Will changing the way a vaccine is administered change the potential side effects?
Most of us have been vaccinated as children for a variety of diseases. Many of us had a traumatic experience when receiving a vaccine, usually driven by our fear of being stabbed by a needle. Now, a new type of vaccine is on the rise. One administered without the need for a needle stick.
Recently, a new flu vaccine administered by shooting a mist up the nose has become available to the public. Researchers have also been working on a measles vaccine that is administered in a similar way. Right now, the injectable measles vaccine is manufactured by freeze-drying the live virus to create a powder and then reconstituting this powder with water at the time of administration. The problem with this is that in order for the vaccine to be effective, it must be given within a short period of time after the powder and water are mixed together. This vaccine, usually given as a combination MMR (Measles, Mumps, Rubella) vaccine in the United States, also has many side effects, some more common than others. Some of these side effects include fever, rash, swollen glands, seizures, joint pain, low platelet count, anaphylaxis, deafness and even a decrease in cognitive function and brain damage.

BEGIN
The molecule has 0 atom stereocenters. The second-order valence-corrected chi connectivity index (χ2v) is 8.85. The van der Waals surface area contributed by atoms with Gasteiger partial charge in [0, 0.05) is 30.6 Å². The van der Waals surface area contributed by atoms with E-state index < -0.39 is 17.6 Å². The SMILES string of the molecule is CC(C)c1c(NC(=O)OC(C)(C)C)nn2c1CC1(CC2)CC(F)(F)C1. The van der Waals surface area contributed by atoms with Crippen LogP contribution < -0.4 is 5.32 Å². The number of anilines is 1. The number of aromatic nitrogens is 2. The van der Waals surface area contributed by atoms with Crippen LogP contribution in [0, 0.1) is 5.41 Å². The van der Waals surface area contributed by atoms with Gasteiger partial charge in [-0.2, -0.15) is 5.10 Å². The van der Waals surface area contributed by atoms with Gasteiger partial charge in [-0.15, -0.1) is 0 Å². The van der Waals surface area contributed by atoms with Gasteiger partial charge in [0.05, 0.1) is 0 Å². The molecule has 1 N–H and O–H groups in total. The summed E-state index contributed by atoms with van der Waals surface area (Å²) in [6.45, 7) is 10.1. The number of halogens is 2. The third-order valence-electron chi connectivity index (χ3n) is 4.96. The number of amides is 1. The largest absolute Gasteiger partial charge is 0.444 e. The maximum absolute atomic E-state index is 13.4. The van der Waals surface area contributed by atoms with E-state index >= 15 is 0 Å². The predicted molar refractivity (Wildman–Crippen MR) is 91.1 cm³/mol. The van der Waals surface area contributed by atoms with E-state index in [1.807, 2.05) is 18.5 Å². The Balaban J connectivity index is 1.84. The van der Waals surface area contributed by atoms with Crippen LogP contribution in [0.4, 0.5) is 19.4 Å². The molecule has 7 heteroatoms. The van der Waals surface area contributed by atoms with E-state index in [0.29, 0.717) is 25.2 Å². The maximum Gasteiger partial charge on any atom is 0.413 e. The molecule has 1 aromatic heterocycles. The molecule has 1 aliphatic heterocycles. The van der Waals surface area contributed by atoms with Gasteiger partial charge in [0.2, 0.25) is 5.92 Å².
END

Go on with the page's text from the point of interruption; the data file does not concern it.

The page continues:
Now scientists are testing a measles vaccine that leaves the water, and the needle, out. Instead of mixing the powder with water, a person would simply inhale the powder through his or her nose. Researchers have said that the vaccine is very effective when administered this way. But, what about side effects? Researchers have also said that those given the vaccine have had almost no side effects. While this needs to be investigated further, one thing is for sure: there are certainly no side effects associated with a needle stick.
If you have been injured by the side effect of a vaccine you received, you may be entitled to compensation. Vaccine injury attorney, Leah V. Durant, can help. Contact her office by calling (202)800-1711 to discuss your case today.